I. BACKGROUND

The following account of the facts is taken from the record and the parties' Local Rule 56.1 statements and responses. On a motion for summary judgment, the Court construes the facts in the light most favorable to the nonmoving party, see Hanners v. Trent, 674 F.3d 683, 691 (7th Cir. 2012) (citing Coffman v. Indianapolis Fire Dep't, 578 F.3d 559, 563 (7th Cir. 2009)), and " gives [the plaintiffs] the benefit of conflicts in the admissible evidence and favorable inferences from that evidence." Smith v. Bray, 681 F.3d 888, 892 (7th Cir. 2012) (citing O'Leary v. Accretive Health, Inc., 657 F.3d 625, 630 (7th Cir. 2011)). However, the Court may only consider

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" admissible evidence in assessing a motion for summary judgment." Gunville v. Walker, 583 F.3d 979, 985 (7th Cir. 2009) (citing Haywood v. Lucent Techs.., 323 F.3d 524, 533 (7th Cir. 2003) (inadmissible evidence will not overcome a motion for summary judgment)).

A. James Jones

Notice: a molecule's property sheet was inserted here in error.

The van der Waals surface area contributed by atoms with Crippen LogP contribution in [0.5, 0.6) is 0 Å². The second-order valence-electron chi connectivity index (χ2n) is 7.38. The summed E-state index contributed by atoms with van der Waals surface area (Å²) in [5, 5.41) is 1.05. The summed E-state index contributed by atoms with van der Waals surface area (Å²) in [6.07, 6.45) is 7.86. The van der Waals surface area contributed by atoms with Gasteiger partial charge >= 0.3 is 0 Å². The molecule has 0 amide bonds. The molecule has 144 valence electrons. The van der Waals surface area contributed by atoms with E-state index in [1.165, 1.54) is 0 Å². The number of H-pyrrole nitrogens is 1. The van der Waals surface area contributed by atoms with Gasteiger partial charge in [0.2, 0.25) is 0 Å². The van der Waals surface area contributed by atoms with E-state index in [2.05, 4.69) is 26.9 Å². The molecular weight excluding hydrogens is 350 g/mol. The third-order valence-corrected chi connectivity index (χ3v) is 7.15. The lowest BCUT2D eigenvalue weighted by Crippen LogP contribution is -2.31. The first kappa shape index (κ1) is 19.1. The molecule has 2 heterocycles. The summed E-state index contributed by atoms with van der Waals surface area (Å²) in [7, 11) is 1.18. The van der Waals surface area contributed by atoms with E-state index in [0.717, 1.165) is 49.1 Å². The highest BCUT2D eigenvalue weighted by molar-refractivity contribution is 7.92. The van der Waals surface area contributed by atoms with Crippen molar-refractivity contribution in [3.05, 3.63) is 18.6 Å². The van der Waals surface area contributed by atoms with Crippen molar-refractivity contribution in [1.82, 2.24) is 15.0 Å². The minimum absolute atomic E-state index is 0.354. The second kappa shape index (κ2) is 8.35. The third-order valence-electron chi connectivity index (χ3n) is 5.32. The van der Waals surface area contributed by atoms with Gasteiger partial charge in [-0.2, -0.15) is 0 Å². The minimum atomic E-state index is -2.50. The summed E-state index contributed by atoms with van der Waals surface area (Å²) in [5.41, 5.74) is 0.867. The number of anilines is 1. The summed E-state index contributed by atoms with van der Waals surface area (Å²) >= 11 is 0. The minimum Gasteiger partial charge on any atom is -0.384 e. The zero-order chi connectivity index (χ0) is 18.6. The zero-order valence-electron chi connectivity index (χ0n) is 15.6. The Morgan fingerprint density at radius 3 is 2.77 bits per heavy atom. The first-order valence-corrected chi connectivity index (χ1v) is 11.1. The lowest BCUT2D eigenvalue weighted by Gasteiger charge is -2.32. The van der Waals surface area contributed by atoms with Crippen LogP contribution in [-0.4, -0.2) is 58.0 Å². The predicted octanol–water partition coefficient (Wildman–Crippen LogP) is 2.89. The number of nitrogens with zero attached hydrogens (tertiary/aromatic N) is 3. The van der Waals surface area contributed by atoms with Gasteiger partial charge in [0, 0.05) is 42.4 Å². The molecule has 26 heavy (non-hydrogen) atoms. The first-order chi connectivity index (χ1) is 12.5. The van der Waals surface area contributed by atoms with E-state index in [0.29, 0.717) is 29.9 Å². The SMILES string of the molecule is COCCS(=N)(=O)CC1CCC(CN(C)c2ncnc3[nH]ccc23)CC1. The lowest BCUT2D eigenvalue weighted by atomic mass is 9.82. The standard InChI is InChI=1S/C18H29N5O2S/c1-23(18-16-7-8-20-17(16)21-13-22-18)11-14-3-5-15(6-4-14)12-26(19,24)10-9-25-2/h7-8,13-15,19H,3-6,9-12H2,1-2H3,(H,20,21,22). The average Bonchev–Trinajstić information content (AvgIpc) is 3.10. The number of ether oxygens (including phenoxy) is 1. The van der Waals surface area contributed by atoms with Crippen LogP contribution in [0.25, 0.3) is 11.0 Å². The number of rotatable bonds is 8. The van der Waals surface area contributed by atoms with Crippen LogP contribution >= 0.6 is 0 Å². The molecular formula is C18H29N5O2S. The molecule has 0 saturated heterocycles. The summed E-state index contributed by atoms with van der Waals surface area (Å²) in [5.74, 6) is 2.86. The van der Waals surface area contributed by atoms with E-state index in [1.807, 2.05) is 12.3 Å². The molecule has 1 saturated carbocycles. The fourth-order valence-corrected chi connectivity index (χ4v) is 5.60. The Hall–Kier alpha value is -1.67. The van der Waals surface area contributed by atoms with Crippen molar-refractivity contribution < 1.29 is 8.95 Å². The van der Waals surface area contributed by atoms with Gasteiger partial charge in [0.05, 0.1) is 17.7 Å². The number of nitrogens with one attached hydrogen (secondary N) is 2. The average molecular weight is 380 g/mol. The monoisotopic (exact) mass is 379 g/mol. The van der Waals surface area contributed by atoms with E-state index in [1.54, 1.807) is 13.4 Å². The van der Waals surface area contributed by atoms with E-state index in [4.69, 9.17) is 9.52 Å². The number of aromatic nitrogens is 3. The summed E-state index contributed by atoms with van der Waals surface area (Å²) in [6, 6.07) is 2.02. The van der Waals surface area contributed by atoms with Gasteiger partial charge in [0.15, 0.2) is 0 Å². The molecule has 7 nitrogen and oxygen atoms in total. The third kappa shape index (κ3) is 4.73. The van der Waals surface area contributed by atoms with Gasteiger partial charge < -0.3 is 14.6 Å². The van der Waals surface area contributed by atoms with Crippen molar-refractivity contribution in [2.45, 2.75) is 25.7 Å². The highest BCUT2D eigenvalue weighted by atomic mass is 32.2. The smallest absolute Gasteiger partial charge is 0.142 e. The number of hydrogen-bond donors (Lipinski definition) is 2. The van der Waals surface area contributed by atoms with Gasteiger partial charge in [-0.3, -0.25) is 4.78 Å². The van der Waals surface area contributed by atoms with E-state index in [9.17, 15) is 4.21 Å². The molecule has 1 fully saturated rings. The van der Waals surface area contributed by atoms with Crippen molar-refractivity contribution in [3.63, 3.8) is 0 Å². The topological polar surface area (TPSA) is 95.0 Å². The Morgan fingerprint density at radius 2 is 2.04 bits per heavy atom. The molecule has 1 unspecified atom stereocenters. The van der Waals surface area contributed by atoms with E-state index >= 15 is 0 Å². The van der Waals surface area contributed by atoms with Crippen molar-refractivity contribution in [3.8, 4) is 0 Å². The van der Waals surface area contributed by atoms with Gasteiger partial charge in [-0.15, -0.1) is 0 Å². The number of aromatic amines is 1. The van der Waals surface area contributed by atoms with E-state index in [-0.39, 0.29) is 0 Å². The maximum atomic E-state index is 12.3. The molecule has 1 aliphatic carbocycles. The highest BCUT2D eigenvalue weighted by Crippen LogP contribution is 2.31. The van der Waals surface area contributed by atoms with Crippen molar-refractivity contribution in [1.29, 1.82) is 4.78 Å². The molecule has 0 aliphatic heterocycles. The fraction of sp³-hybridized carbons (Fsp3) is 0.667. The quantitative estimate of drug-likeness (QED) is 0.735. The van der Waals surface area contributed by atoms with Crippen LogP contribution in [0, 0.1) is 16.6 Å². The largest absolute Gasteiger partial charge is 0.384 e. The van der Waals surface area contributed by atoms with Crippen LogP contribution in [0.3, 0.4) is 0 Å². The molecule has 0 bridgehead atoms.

Plaintiff James Jones was hired on or about August 25, 2004, by Steven Timmons, the Y's Strategic Director of HR at the time.[1] Pl. 56.1 Resp., Dkt. 312 at 23, ¶ 29; Pl.'s Add'l Facts, Dkt. 312 at 62, ¶ 3. Jones was hired to assume the duties and responsibilities of Director of Training and Organizational Development (" OD" ), the position Jones held until his employment was terminated by the Y on or about October 15, 2007. Pl.'s 56.1 Resp., at 47, ¶ 62. As Director of Training and OD, Jones was responsible for " rolling out" and conducting training for Y employees. Defs. 56.1 Stmt., Dkt. 270 at 12, ¶ 29. Although Jones disputes that Timmons was solely responsible for hiring him because, as Jones contends, " all hires [had to] be approved by [the Y's] leadership team ... or CEO," Pl. 56.1 Resp., Dkt. 312 at 24 (response to ¶ 29), it is undisputed that Timmons was Jones' first supervisor. Defs. 56.1 Resp., Dkt. 375 at 4, ¶ 5.